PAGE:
In wake of sex abuse allegations, new rules for state hospitals
Nov 22 2011
Staffers accused of sexual abuse at the state's psychiatric hospitals must now be transferred or put on emergency leave while they are being investigated, according to new rules issued last week by the Department of State Health Services.
The new rules come in the wake of allegations that Dr. Charles Fischer , a former child psychiatrist at Austin State Hospital, sexually abused patients at the facility. While the state investigated him, he continued to work in the same hospital unit where the abuse is said to have taken place.
The mandate is among more than a half-dozen new rules outlined in a memo written last week by Mike Maples , assistant commissioner for mental health and substance abuse services. The memo, which was sent to the superintendents at all 10 state hospitals, laid out changes on how staffers conduct themselves around patients and how they deal with sexual abuse complaints.
The department is also reviewing any past or present allegations of sexual abuse levied against employees and is looking for patterns of repeated investigations.
"We have a responsibility and duty to ensure a safe treatment environment for patients and staff," Maples wrote in his memo. "Recent events have identified opportunities to provide additional protection for both patients and staff."
Fischer has not been charged with a crime by any law enforcement agency. The Austin Police Department is investigating, and the Travis County district attorney's office says it is preparing several cases for the grand jury. Officials say the state received at least eight allegations against the psychiatrist over the past decade.
Fischer's attorney, Tony Cobos , has said that they "categorically and vehemently deny any allegations of misconduct."
Fischer, 59 , was fired Nov. 14 , three weeks after the Department of Family and Protective Services told hospital officials that the psychiatrist had been involved in two instances of sexual abuse with at least one patient.
During the five-month investigation into the accusations, Fischer continued to work at the hospital.
But Department of State Health Services spokeswoman Carrie Williams said Austin State Hospital Superintendent Carl Schock placed multiple restrictions on Fischer's interaction with patients. Among other things, he was ordered not to have patients in his office or other isolated areas with the door closed; not to conduct individual therapy sessions beyond the hours of 8 a.m. and 5 p.m.; and not to touch a patient in any way unless assisting in an emergency situation or procedure.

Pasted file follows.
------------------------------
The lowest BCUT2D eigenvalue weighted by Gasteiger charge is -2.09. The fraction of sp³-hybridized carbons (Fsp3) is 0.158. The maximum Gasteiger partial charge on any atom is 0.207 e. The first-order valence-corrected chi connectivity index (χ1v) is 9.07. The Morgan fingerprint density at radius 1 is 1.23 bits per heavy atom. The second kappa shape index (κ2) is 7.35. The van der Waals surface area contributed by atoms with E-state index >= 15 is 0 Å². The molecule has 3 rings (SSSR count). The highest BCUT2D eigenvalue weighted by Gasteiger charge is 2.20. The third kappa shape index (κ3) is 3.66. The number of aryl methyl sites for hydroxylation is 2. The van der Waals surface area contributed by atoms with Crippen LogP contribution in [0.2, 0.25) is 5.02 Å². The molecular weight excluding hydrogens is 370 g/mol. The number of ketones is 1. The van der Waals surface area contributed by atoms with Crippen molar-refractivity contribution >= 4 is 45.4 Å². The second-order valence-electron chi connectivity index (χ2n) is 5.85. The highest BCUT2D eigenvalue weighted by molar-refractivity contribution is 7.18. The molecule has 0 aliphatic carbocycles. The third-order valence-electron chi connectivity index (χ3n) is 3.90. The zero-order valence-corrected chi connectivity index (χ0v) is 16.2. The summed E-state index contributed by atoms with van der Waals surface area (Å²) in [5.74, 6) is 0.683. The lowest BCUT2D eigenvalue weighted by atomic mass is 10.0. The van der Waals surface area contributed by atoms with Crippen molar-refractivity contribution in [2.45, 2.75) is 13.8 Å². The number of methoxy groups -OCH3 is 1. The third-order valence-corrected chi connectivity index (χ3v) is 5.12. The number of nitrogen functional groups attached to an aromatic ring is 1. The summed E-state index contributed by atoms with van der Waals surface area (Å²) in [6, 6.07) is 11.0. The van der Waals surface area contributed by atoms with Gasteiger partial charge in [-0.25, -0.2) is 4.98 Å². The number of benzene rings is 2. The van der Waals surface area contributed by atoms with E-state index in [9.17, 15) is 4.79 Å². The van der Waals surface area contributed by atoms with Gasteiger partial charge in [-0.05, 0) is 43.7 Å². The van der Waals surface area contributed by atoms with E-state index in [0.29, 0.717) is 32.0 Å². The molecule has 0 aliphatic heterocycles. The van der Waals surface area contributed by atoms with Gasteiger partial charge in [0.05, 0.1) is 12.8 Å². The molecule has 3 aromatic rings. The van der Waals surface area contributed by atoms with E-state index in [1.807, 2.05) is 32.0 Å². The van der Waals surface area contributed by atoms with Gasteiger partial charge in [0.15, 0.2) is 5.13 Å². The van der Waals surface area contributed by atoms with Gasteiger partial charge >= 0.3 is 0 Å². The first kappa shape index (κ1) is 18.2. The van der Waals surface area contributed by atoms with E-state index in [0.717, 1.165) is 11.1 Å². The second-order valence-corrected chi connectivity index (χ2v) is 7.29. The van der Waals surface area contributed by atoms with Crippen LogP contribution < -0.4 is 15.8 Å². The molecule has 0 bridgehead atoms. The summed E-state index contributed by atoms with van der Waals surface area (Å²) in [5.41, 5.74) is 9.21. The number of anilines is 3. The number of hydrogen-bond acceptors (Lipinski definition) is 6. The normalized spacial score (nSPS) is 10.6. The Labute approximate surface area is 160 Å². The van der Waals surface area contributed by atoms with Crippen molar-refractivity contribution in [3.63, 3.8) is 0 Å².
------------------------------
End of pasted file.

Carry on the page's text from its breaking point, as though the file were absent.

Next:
On Friday two days after the Austin American-Statesman reported the allegations against Fischer Maples distributed a memo outlining new procedures to be implemented in all of the hospitals. Among them:
Staffers may not provide unplanned individual therapy outside usual times unless two staff members are in the immediate vicinity.
Therapy or treatment room doors may not be locked during sessions.
Staff may only provide individual treatment services in rooms with windows or other locations where they can be directly observed by other employees. If windows are not available in therapy rooms, staffers can leave the door open or take patients to other campus locations, such as a picnic table or park bench.
All Class I abuse allegations which includes sexual abuse or very serious physical abuse must be reported to Maples' office immediately.
"With the benefit of hindsight, we're looking at what we could do differently," Williams said. "We can always do more. We always want to be looking for ways to make our patients safer and reduce risk for abuse."
The Texas Youth Commission, which went through an agency shake-up after a sex abuse scandal in 2007, changed many of its comparable procedures directing how staffers behave around juvenile offenders, spokesman Jim Hurley said . For instance, in recent years, Youth Commission facilities have installed more than 12,000 digital cameras so that no area is unwatched.
"If we get an allegation, we can go immediately to the cameras," Hurley said. The images can be viewed immediately by facility superintendents, agency inspectors and administrators, even if they're located miles away in Austin.
In addition, all solid wooden doors have been replaced with doors with windows, and offenders entering psychiatric counseling sessions are observed through the windows by a correctional officer, Hurley said. The only time a juvenile offender would be expected to meet after-hours with a staffer would be "for a crisis only, and not just with a single person," he said.
Finally, "if there is an allegation of sexual abuse, and we can't immediately confirm or deny it, then the accused staff would be reassigned until the investigation is done," Hurley said.
Austin Child Guidance Center , a nonprofit group that provides mental health services for youth and their families, follows the same kind of procedures.
Executive Director Russell Smith says there are no after-hours sessions, staffers have to treat patients on-site and at least two people have to be in the immediate area during treatment.